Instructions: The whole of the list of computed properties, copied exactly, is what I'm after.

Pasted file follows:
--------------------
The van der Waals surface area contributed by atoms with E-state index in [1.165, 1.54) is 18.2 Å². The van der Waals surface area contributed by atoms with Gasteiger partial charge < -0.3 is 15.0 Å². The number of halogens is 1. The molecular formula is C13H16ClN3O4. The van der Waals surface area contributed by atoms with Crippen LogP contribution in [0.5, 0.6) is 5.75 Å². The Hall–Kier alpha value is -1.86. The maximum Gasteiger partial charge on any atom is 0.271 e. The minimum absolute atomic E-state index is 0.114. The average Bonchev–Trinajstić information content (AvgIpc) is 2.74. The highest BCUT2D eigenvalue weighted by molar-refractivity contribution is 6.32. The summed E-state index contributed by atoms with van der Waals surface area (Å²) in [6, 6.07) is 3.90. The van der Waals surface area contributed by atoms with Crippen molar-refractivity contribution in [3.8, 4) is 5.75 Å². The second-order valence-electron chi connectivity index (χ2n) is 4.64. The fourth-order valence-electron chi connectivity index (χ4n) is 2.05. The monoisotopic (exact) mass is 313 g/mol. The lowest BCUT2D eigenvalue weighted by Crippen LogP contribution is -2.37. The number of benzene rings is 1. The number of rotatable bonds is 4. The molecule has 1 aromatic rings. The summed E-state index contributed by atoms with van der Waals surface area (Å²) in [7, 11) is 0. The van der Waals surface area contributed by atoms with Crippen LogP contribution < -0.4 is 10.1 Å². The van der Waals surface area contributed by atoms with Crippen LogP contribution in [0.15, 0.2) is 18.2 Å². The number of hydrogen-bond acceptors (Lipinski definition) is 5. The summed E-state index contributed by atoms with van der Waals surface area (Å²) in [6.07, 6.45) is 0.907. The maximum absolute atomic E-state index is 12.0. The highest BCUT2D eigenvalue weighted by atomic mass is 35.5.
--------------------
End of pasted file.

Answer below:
The van der Waals surface area contributed by atoms with E-state index in [1.165, 1.54) is 18.2 Å². The van der Waals surface area contributed by atoms with Gasteiger partial charge < -0.3 is 15.0 Å². The number of halogens is 1. The molecular formula is C13H16ClN3O4. The van der Waals surface area contributed by atoms with Crippen LogP contribution in [0.5, 0.6) is 5.75 Å². The Hall–Kier alpha value is -1.86. The maximum Gasteiger partial charge on any atom is 0.271 e. The minimum absolute atomic E-state index is 0.114. The average Bonchev–Trinajstić information content (AvgIpc) is 2.74. The highest BCUT2D eigenvalue weighted by molar-refractivity contribution is 6.32. The summed E-state index contributed by atoms with van der Waals surface area (Å²) in [6, 6.07) is 3.90. The van der Waals surface area contributed by atoms with Crippen molar-refractivity contribution in [3.8, 4) is 5.75 Å². The second-order valence-electron chi connectivity index (χ2n) is 4.64. The fourth-order valence-electron chi connectivity index (χ4n) is 2.05. The monoisotopic (exact) mass is 313 g/mol. The lowest BCUT2D eigenvalue weighted by Crippen LogP contribution is -2.37. The number of benzene rings is 1. The number of rotatable bonds is 4. The molecule has 1 aromatic rings. The summed E-state index contributed by atoms with van der Waals surface area (Å²) in [7, 11) is 0. The van der Waals surface area contributed by atoms with Crippen LogP contribution < -0.4 is 10.1 Å². The van der Waals surface area contributed by atoms with Crippen LogP contribution in [0.15, 0.2) is 18.2 Å². The number of hydrogen-bond acceptors (Lipinski definition) is 5. The summed E-state index contributed by atoms with van der Waals surface area (Å²) in [6.07, 6.45) is 0.907. The maximum absolute atomic E-state index is 12.0. The highest BCUT2D eigenvalue weighted by atomic mass is 35.5.